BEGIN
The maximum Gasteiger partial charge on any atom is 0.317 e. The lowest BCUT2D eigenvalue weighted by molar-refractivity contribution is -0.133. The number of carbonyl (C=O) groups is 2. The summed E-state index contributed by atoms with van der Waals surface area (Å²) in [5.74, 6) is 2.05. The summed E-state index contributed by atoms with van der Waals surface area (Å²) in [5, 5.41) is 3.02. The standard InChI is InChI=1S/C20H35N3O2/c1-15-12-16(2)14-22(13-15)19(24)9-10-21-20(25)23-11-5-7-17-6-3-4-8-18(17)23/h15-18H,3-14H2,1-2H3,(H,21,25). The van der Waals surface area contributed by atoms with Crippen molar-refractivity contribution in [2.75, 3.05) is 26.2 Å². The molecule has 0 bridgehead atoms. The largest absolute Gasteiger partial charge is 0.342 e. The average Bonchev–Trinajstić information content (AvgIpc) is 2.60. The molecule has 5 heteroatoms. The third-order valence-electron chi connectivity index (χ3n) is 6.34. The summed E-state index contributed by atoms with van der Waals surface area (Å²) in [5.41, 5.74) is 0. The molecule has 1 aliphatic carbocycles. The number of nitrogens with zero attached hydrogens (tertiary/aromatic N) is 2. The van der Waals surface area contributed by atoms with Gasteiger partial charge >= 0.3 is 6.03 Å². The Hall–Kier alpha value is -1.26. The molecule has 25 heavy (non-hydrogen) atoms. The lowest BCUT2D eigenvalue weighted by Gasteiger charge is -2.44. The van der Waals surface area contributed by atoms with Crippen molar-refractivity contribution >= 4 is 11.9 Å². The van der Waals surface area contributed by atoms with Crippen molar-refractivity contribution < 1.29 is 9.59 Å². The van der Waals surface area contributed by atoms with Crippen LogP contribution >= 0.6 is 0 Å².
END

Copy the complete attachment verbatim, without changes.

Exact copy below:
The maximum Gasteiger partial charge on any atom is 0.317 e. The lowest BCUT2D eigenvalue weighted by molar-refractivity contribution is -0.133. The number of carbonyl (C=O) groups is 2. The summed E-state index contributed by atoms with van der Waals surface area (Å²) in [5.74, 6) is 2.05. The summed E-state index contributed by atoms with van der Waals surface area (Å²) in [5, 5.41) is 3.02. The standard InChI is InChI=1S/C20H35N3O2/c1-15-12-16(2)14-22(13-15)19(24)9-10-21-20(25)23-11-5-7-17-6-3-4-8-18(17)23/h15-18H,3-14H2,1-2H3,(H,21,25). The van der Waals surface area contributed by atoms with Crippen molar-refractivity contribution in [2.75, 3.05) is 26.2 Å². The molecule has 0 bridgehead atoms. The largest absolute Gasteiger partial charge is 0.342 e. The average Bonchev–Trinajstić information content (AvgIpc) is 2.60. The molecule has 5 heteroatoms. The third-order valence-electron chi connectivity index (χ3n) is 6.34. The summed E-state index contributed by atoms with van der Waals surface area (Å²) in [5.41, 5.74) is 0. The molecule has 1 aliphatic carbocycles. The number of nitrogens with zero attached hydrogens (tertiary/aromatic N) is 2. The van der Waals surface area contributed by atoms with Gasteiger partial charge >= 0.3 is 6.03 Å². The Hall–Kier alpha value is -1.26. The molecule has 25 heavy (non-hydrogen) atoms. The lowest BCUT2D eigenvalue weighted by Gasteiger charge is -2.44. The van der Waals surface area contributed by atoms with Crippen molar-refractivity contribution >= 4 is 11.9 Å². The van der Waals surface area contributed by atoms with Crippen molar-refractivity contribution < 1.29 is 9.59 Å². The van der Waals surface area contributed by atoms with Crippen LogP contribution >= 0.6 is 0 Å².